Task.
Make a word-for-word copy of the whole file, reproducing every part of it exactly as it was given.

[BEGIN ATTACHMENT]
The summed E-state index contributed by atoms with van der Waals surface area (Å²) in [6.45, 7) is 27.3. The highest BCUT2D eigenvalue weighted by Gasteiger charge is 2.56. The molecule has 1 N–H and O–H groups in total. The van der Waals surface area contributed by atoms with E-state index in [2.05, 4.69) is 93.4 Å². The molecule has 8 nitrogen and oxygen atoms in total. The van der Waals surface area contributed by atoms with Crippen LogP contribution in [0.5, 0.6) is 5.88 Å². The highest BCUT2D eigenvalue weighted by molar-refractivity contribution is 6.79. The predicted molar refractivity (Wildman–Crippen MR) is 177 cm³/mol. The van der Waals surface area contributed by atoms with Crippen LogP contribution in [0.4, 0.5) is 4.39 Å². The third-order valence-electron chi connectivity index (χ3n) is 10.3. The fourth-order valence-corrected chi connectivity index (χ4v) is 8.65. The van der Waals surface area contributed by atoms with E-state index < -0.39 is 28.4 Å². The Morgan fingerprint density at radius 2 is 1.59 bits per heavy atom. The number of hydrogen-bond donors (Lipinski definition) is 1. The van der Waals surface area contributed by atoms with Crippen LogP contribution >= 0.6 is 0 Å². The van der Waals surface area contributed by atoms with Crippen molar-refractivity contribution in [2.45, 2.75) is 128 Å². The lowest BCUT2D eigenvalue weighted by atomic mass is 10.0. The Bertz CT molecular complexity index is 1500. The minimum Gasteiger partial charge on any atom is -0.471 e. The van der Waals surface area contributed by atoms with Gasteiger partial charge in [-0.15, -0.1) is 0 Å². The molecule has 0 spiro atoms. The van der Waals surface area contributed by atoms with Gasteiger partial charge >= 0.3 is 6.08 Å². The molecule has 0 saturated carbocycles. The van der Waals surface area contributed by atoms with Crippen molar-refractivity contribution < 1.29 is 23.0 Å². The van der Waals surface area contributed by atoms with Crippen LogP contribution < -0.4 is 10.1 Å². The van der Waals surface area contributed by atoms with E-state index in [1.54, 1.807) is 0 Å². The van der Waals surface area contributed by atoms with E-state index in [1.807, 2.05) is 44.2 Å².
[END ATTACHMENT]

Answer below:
The summed E-state index contributed by atoms with van der Waals surface area (Å²) in [6.45, 7) is 27.3. The highest BCUT2D eigenvalue weighted by Gasteiger charge is 2.56. The molecule has 1 N–H and O–H groups in total. The van der Waals surface area contributed by atoms with E-state index in [2.05, 4.69) is 93.4 Å². The molecule has 8 nitrogen and oxygen atoms in total. The van der Waals surface area contributed by atoms with Crippen LogP contribution in [0.5, 0.6) is 5.88 Å². The highest BCUT2D eigenvalue weighted by molar-refractivity contribution is 6.79. The predicted molar refractivity (Wildman–Crippen MR) is 177 cm³/mol. The van der Waals surface area contributed by atoms with Crippen LogP contribution in [0.4, 0.5) is 4.39 Å². The third-order valence-electron chi connectivity index (χ3n) is 10.3. The fourth-order valence-corrected chi connectivity index (χ4v) is 8.65. The van der Waals surface area contributed by atoms with E-state index < -0.39 is 28.4 Å². The Morgan fingerprint density at radius 2 is 1.59 bits per heavy atom. The number of hydrogen-bond donors (Lipinski definition) is 1. The van der Waals surface area contributed by atoms with Crippen LogP contribution >= 0.6 is 0 Å². The van der Waals surface area contributed by atoms with Crippen molar-refractivity contribution in [2.45, 2.75) is 128 Å². The lowest BCUT2D eigenvalue weighted by atomic mass is 10.0. The Bertz CT molecular complexity index is 1500. The minimum Gasteiger partial charge on any atom is -0.471 e. The van der Waals surface area contributed by atoms with Gasteiger partial charge in [-0.15, -0.1) is 0 Å². The molecule has 0 spiro atoms. The van der Waals surface area contributed by atoms with Gasteiger partial charge >= 0.3 is 6.08 Å². The molecule has 0 saturated carbocycles. The van der Waals surface area contributed by atoms with Crippen molar-refractivity contribution < 1.29 is 23.0 Å². The van der Waals surface area contributed by atoms with Crippen LogP contribution < -0.4 is 10.1 Å². The van der Waals surface area contributed by atoms with E-state index in [1.54, 1.807) is 0 Å². The van der Waals surface area contributed by atoms with E-state index in [1.807, 2.05) is 44.2 Å².